The Global Environment

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Department
Political Science
Course
POL208Y1
Professor
Lilach Gilady
Semester
Winter

Description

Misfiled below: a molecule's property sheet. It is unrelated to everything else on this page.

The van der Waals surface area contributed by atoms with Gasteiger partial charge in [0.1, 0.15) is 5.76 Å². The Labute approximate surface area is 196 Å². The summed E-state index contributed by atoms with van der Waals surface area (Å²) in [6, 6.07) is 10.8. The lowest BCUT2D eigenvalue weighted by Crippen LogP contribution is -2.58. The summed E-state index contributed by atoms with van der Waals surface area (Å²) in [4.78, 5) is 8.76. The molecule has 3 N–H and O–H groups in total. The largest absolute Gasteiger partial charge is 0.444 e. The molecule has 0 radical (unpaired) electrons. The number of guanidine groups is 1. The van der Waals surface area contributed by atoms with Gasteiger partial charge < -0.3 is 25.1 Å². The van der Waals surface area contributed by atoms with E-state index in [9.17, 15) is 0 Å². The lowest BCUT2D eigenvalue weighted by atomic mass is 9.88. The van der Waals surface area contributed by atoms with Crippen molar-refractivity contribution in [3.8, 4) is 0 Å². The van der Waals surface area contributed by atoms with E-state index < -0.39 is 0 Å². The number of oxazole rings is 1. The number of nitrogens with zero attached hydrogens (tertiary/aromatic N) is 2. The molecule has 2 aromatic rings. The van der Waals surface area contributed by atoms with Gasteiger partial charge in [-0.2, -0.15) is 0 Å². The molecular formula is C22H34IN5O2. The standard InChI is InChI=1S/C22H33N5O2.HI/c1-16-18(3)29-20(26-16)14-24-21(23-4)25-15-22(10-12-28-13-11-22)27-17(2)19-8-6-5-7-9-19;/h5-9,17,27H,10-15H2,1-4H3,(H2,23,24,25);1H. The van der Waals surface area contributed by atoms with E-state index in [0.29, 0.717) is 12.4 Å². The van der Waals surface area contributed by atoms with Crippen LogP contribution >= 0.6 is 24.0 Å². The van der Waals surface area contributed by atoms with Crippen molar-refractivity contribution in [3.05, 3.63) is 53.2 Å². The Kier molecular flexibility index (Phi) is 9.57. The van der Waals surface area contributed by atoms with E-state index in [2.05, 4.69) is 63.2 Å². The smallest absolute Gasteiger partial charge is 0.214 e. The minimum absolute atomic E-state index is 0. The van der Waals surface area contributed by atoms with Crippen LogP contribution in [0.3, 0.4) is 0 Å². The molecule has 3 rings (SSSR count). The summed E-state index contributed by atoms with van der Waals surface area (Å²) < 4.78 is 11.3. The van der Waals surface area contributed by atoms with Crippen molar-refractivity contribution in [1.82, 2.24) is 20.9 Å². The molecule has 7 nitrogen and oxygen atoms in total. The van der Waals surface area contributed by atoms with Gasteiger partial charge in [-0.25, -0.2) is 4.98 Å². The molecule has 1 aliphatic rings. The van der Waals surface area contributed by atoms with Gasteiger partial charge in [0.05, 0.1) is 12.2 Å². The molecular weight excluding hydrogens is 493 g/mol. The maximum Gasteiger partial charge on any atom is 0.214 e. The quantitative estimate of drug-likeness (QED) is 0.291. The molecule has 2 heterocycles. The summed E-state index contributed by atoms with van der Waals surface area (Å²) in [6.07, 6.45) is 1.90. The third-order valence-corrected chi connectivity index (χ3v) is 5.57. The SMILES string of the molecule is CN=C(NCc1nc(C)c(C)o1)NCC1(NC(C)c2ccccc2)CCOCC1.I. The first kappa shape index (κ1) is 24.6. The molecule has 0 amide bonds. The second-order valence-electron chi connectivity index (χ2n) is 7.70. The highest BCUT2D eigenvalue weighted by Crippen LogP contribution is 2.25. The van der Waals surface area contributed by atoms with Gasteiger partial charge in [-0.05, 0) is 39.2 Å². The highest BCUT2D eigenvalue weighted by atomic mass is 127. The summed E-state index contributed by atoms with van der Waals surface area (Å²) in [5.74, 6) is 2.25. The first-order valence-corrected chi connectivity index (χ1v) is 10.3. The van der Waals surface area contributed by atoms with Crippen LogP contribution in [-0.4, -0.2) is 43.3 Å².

Maninder Panach – 998998802 POL208 – Lahoma March 13 , 2013 In-Depth Summary of The Global Environment Source: Frieden, Jeffry, David A. Lake and Kenneth A. Schultz. 2010. World Politics: Interests, Interactions, Institutions. New York: W.W. Norton and Co. pp. 444-475. Introduction to Current Global Environment - Global temperatures are increasing from around 3.5 and 8 degrees (Fahrenheit) which will result in melting of glaciers/polar icecaps, rising ocean levels, and affect weather stability - Human activities have caused an approximate of 40000 species to be extinct and currently experiencing 20% of tropical rainforest to be cleared for agriculture or logged - The origin of ozone depletion was brought by the release of chlorofluorocarbons into the environment (CFCs) > important to keep ozone layer protected because it blocks harmful ultraviolet radiation from reaching earth o Once internationally discovered that CFC’s were harming the planet, Vienna Convention for the Protection of Ozone Layer (1985) was formed followed by the Montreal Protocol (1989) which aimed to completely eliminate CFC’s into the atmosphere - Transnational advocacy networks (TANs) represent and take steps towards environmental concerns o Consists of hundreds of environmental organizations and individual activists o Ultimate goal to make everyone more environmentally aware and expand knowledge on the current issues that exist - Simply being aware of the severity of environmental degradation is not enough > countries must take powerful actions - The lack of improvement can be explained through certain actors that lose from policies made to better the environment - Four main points in explaining the difficulties of international environmental cooperation: o Suffer from collective action in the absence of international authority that can mediate and enforce o Small groups of actors are likely to cooperate versus a large group o Environmental policies distribution of costs affects how likely actors are willing to cooperate o Need for more clearer and easily verified standard in relation to environmental improvement Why Are Good Intentions Not Good Enough? - Complicated to organize a large number of states - Although most have an interest in environmental cooperation, individual action has little effect - A cleaner atmosphere is preferred but people typically expect to “free-ride” on the efforts of others o Dealing with a Prisoner’s Dilemma in which everyone individually defects and collectively creates a below standard result for society o Incentives to free ride usually win and the environment suffers > associated directly with countries  Ex: U.S does not agree to lower its emissions being the largest contributor of greenhouse gases until it is controlled in all other countries - The issues with collective action and free riding on the environmental efforts of others because through this sequence externalities are formed o An externality is produced when a decision creates costs or benefits for stakeholders opposed to the actor making the decision o In a situation with a negative externality: excess of the good is produced from the collective view o Positive externality is when too little of the good is produced  The main motivation behind externalities is that actors only care for private costs and benefits and do not consider the costs and benefits posed upon others - Specific type of externality is a public good > it is available to everyone and cannot exclude others which is known as non-excludable - Use of a given public good does not eliminate the amount of good accessible for use by others Kyoto Protocol: an amendment to the United Nations Framework Convention on Climate Change, adopted in 1997 and entered into force in 2005, that establishes specific targets for reducing emissions of carbon dioxide and five other greenhouse gases - Common pool resources are good that are available to everyone, such as open ocean fisheries; it is difficult to exclude anyone from using the common pool, but one user’s consumption reduces the amount available for others - Example of overexploitation of a common pool resource is whaling o Since it is difficult to control or monitor whalers from the vast ocean the population of whales only decreases more and also reduces the availability to others o To correct this matter the whaling industry formed International Whaling Commissions in initial hopes to limit yields to then ultimately ban whaling - On an international perspective policies that work for one country often are not reasonable for others How to Solve Collective Action Problems - Noted that when there are fewer countries involved there is more effective collective action o Able to remove CFC emissions to protect ozone due to the concentration of CFC`s in U.S, China and Russia o Unable to reduce CO2 emissions for global climate change, involves larger number of countries since emissions are widely dispersed - Groups of countries that have recurrent contact between one and other are more likely to cooperate Why do Polluters Usually Win? - Bargaining issues is a main factor o Favours tighter regulations against a minority > shifting cost of policy change to others - Environmental policies will have a series of winners and losers: some will have to restrain practices that were previously allowed and some will reap the benefits of a greener planet o One sides gains come at the expense of another side’s losses - Industries that release pollution into the atmosphere benefit from easy going environmental policies > do not have to clean up their mess > leaving others to pick up cleaning cos
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